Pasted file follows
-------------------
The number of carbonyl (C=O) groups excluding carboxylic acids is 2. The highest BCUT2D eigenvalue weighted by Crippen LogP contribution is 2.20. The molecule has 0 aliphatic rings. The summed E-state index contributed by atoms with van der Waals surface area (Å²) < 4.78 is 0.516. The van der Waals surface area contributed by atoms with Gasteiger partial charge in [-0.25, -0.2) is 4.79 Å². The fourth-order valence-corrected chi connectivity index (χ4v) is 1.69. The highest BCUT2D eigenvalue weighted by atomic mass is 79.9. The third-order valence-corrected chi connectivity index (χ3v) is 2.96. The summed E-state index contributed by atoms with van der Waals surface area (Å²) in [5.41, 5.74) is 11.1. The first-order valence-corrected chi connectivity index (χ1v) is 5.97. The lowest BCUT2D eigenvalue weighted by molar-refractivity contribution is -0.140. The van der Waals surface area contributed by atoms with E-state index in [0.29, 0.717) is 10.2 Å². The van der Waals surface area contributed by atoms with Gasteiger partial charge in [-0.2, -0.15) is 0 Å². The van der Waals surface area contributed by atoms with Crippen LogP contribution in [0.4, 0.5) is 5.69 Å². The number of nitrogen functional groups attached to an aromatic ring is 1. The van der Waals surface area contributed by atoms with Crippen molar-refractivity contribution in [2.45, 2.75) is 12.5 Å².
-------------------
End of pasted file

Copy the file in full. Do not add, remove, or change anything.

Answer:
The number of carbonyl (C=O) groups excluding carboxylic acids is 2. The highest BCUT2D eigenvalue weighted by Crippen LogP contribution is 2.20. The molecule has 0 aliphatic rings. The summed E-state index contributed by atoms with van der Waals surface area (Å²) < 4.78 is 0.516. The van der Waals surface area contributed by atoms with Gasteiger partial charge in [-0.25, -0.2) is 4.79 Å². The fourth-order valence-corrected chi connectivity index (χ4v) is 1.69. The highest BCUT2D eigenvalue weighted by atomic mass is 79.9. The third-order valence-corrected chi connectivity index (χ3v) is 2.96. The summed E-state index contributed by atoms with van der Waals surface area (Å²) in [5.41, 5.74) is 11.1. The first-order valence-corrected chi connectivity index (χ1v) is 5.97. The lowest BCUT2D eigenvalue weighted by molar-refractivity contribution is -0.140. The van der Waals surface area contributed by atoms with E-state index in [0.29, 0.717) is 10.2 Å². The van der Waals surface area contributed by atoms with Gasteiger partial charge in [-0.2, -0.15) is 0 Å². The van der Waals surface area contributed by atoms with Crippen LogP contribution in [0.4, 0.5) is 5.69 Å². The number of nitrogen functional groups attached to an aromatic ring is 1. The van der Waals surface area contributed by atoms with Crippen molar-refractivity contribution in [2.45, 2.75) is 12.5 Å².